I do not have a copy of the recently released DVD set of the complete series of the late ‘90s legal dramedy “Ally McBeal” but do have a set of the first season. My thoughts regarding this show demonstrate that I have the same type of mixed feelings as McBeal herself often experiences.
This amusing and quirky show has well-written characters and many other good elements that make it worth watching, but its heavy-handed approach to feminism hurts it.
McBeal, played by Calista Flockhart, is a nice but generally nervous recent Harvard Law School graduate who is struggling to achieve a proper balance between passiveness and aggressiveness in her professional life and wrestles with the extent to which she should compromise in her dating life. Her friends, who are also her colleagues, have their own endearing quirks.
The clever and innovative aspects of “McBeal” include the imaginary dancing baby that became a fad and the famous unisex bathroom at the law firm where McBeal and her fellow young attorneys worked. I personally preferred the real and charmingly dorky dancing twins at the bar when the McBeal posse hung out over the creepy looking “Casper” baby.
Some of the plot devices were equally innovative. The idea of young attorneys who admit that they want to make large amounts of money starting a firm that lacks the pressure and pretense of more established firm is very appealing. I also liked one episode that used a boxing match as a metaphor for McBeal’s first date with a man to whom she felt a strong physical attraction.
On a broader level, the theme that McBeal and her contemporaries were still largely unhappy despite their successful careers, yuppie lifestyle, and group of friends that I envy greatly is good and relatable. However, I do feel that this show could have just as easily been set at an investment firm or other professional environment that generally requires a graduate degree and a strong intellect.
Producer David E. Kelley does a great job raising innovative legal issues and arguing for more liberal laws, but this aspect of the show takes a back seat to the personal trials and tribulations of McBeal in this series. The cases, which included a woman wanting to marry a convict who is serving a life sentence and the family of an airplane crash victim suing the airline, were simply not very compelling. Further, the odd trial techniques of the quiet John “the biscuit” Cage were interesting but fell short of Kelley’s usual standard.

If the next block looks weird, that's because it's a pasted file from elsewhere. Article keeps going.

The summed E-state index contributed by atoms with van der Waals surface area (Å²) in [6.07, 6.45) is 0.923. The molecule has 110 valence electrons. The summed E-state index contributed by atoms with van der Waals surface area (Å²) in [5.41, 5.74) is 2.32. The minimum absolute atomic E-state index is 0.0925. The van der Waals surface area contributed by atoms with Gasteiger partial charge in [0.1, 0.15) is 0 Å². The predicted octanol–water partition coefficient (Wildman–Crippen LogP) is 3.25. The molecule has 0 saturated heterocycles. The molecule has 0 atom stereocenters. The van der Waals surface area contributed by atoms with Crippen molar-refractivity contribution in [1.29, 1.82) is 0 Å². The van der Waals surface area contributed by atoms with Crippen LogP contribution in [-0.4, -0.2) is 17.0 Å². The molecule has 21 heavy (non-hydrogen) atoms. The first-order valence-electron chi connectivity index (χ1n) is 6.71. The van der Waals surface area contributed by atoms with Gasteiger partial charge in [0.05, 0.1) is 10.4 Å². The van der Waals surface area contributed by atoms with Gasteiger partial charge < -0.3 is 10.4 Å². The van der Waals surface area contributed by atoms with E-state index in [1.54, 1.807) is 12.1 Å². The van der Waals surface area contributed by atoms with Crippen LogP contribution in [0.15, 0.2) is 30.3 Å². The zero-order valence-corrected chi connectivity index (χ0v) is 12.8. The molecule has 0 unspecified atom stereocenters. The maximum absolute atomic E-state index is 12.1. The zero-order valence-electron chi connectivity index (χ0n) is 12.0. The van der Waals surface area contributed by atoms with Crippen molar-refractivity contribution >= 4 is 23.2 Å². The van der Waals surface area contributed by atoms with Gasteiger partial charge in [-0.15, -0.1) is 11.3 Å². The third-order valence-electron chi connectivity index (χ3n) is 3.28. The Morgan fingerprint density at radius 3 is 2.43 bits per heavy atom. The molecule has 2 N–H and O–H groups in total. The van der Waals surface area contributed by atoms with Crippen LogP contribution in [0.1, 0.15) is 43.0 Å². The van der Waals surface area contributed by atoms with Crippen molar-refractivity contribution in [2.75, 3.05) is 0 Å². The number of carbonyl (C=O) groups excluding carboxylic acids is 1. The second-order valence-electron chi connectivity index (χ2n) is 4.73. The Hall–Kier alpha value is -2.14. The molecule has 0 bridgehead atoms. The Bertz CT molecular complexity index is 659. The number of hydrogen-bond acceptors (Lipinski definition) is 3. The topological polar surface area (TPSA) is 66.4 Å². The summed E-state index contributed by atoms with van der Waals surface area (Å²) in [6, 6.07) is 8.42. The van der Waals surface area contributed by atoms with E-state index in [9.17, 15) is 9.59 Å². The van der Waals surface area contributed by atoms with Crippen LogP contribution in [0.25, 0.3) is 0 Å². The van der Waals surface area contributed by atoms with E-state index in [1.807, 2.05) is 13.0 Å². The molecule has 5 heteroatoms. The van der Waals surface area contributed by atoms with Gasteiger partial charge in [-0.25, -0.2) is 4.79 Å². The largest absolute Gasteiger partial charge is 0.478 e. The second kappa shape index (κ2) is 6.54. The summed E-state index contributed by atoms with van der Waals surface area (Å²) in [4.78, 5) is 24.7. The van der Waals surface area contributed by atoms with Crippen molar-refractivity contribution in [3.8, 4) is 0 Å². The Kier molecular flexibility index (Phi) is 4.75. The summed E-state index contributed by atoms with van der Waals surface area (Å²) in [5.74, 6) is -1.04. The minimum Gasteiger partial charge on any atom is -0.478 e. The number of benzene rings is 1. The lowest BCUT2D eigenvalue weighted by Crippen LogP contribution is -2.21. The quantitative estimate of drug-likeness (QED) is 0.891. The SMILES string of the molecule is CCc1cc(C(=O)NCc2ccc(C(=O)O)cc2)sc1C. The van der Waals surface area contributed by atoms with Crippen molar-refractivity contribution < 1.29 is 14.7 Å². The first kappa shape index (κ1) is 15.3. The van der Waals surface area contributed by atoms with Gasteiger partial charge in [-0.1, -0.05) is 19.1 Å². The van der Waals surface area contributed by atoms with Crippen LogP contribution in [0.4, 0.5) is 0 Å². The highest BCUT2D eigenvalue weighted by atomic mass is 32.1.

A case in which a man wanted to marry two women was more interesting, especially because Massachusetts was one of the first states to enact marriage equality. However, the outcome was very predictable.
The same comment is true about the setting of the show. The Boston location appeals to me as someone who has lived within 30 miles of there most of my life, and the exterior shots of the city look very good on DVD.
However, the minimal mention of Boston makes it seem that the show could be set in any large city. I would have loved to have seen Elaine the office administrator bring in pizza from Pizzeria Regina for a staff meeting or have Ally mention that she went ice skating on the duck pond.
Turning now to my criticism of the feminist aspects of the show, depicting most men as drooling over attractive women and older attorneys as having trouble with the “temptation” that attractive young female attorneys present is very clichéd. The same is true regarding depicting these female attorneys as more subtly going weak in the knees over a handsome and/or “blessed” man. This type of thing does happen but does not seem as prevalent as “McBeal” depicts.
Additionally, the occasional theme that people pay in one manner or another for sex does not add anything to the show.
For the record, my personal brand of feminism is that men and women should be treated equally. I also disagree that women must be more aggressive than men to have successful careers.
I am interested especially in hearing from folks regarding my takes on the feminist aspects of “McBeal.” My e-mail is email@example.com. I apologize if anyone is offended that it is not tvdvdperson.
Actors: Calista Flockhart, David E. Kelley
Format: Box set, Closed-captioned, Color, Dolby, Dubbed, DVD, Full Screen, Subtitled, NTSC
Subtitles: English, French, Spanish
Region: Region 1 (U.S. and Canada only. Read more about DVD formats.)
Aspect Ratio: 1.33:1
Number of discs: 6
Rating: NR (Not Rated)
Studio: 20th Century Fox
DVD Release Date: October 6, 2009
Run Time: 969 minutes